Rex Richardson and Matt Mahan: Pass Assembly Bill 645 to pilot lifesaving speed safety cameras
Speeding can save a minute, but slowing down can save a life. This has never been more true than it is today across California.
Last year, 35 residents of Long Beach, 65 residents of San Jose and over 312 residents of Los Angeles lost their lives in traffic accidents. These preventable deaths disproportionately affect our most vulnerable neighbors — seniors and unhoused residents. And perhaps shockingly, in each of these major cities, these preventable deaths surpassed the homicide rate.
The most common cause of these accidents? Speeding.
Too many California families have had to experience the devastating consequences of someone’s commute mattering more than the life of their loved one.
Too many California families mourn the deaths of children, grandparents, husbands and wives — lives we could have saved using technology that collects dust on our shelves.
That’s why we need to take immediate steps to reduce speeding and save lives. The first step is to implement speed safety cameras in California. Assembly Bill 645, introduced by Assemblymember Laura Friedman, creates a pilot program that will launch these cameras in six cities: Long Beach, San Jose, Los Angeles, San Francisco, Oakland and Glendale.
These cameras are not unproven technology. They have been implemented successfully in over 150 communities across the country, including major cities like Washington, D.C. and New York. According to studies, these cameras can reduce crashes on city streets by 54%.
Under this bill, these cameras will initially be placed in school zones, on the most dangerous intersections, and in areas with a history of sideshow activity. Specific streets in each city will be selected using data and in direct collaboration with the community.
We understand that some opponents have privacy concerns regarding these cameras. However, an amendment adopted at the latest hearing of the bill clarified that these cameras only capture images of license plates, not video footage or photos of the driver. These pictures are only retained for five days if no violation is issued, and 60 days if a speeding violation is detected.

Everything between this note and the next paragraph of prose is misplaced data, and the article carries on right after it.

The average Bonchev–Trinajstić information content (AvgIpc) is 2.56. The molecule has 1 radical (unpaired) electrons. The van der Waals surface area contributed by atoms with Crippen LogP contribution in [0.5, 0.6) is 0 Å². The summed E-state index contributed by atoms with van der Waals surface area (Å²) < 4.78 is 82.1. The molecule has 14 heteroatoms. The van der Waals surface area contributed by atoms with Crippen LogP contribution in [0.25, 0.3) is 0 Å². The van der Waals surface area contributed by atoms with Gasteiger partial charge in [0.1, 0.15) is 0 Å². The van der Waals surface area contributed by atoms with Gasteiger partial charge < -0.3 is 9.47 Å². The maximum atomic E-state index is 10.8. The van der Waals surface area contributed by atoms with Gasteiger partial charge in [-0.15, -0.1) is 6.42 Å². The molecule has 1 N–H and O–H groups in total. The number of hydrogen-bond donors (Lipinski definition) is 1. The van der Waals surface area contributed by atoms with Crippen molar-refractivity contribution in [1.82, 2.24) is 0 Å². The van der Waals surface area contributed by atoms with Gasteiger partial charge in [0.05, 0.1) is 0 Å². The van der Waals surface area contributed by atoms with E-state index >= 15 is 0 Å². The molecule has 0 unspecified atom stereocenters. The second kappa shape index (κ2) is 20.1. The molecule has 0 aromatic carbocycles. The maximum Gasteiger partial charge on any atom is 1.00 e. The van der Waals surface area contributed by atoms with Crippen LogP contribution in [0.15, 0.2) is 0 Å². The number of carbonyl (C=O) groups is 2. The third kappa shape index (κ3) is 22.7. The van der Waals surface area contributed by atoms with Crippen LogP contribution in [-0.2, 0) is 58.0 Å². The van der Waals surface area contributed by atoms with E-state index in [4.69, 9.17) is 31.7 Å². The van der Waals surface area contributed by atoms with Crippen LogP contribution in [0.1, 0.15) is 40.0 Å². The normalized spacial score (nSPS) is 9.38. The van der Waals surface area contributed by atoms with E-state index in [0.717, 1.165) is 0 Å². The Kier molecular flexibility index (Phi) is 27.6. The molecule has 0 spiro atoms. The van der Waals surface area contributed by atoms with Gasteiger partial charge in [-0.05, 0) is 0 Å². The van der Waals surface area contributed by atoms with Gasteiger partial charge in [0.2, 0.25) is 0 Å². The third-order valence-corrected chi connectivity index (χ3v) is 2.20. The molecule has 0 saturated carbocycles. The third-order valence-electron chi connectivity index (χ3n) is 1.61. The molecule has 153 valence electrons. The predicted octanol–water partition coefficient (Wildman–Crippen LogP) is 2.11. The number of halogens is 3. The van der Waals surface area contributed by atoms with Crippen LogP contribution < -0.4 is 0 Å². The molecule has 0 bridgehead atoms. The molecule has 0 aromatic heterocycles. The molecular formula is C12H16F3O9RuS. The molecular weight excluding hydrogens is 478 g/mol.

This legislation only hurts people who are putting others’ lives at risk. No one will be burdened by this if they abide by our traffic lives.
And as mayors of two cities fighting hard to end traffic deaths, we wholeheartedly support this life-saving initiative. We have a fundamental responsibility to do everything in our power to ensure the safety of our communities. State legislators have repeatedly made efforts to bring this technology to the streets and intersections that need it the most. We urge you to support this common-sense safety bill and call on your representatives to do the same. The more our legislators hear from us, the better they will be able to represent us.
In the coming months, there will be many opportunities to help push this legislation forward. Before May 18, you can call your state representatives to urge them to support this common-sense safety bill.
San Jose and Long Beach are lucky to be two of the six pilot cities included in this bill. Now, we need to make sure it passes — our safety is in our own hands. If we don’t do our part to champion this legislation, we will miss our chance to save lives.
Rex Richardson is mayor of Long Beach. Matt Mahan is mayor of San Jose.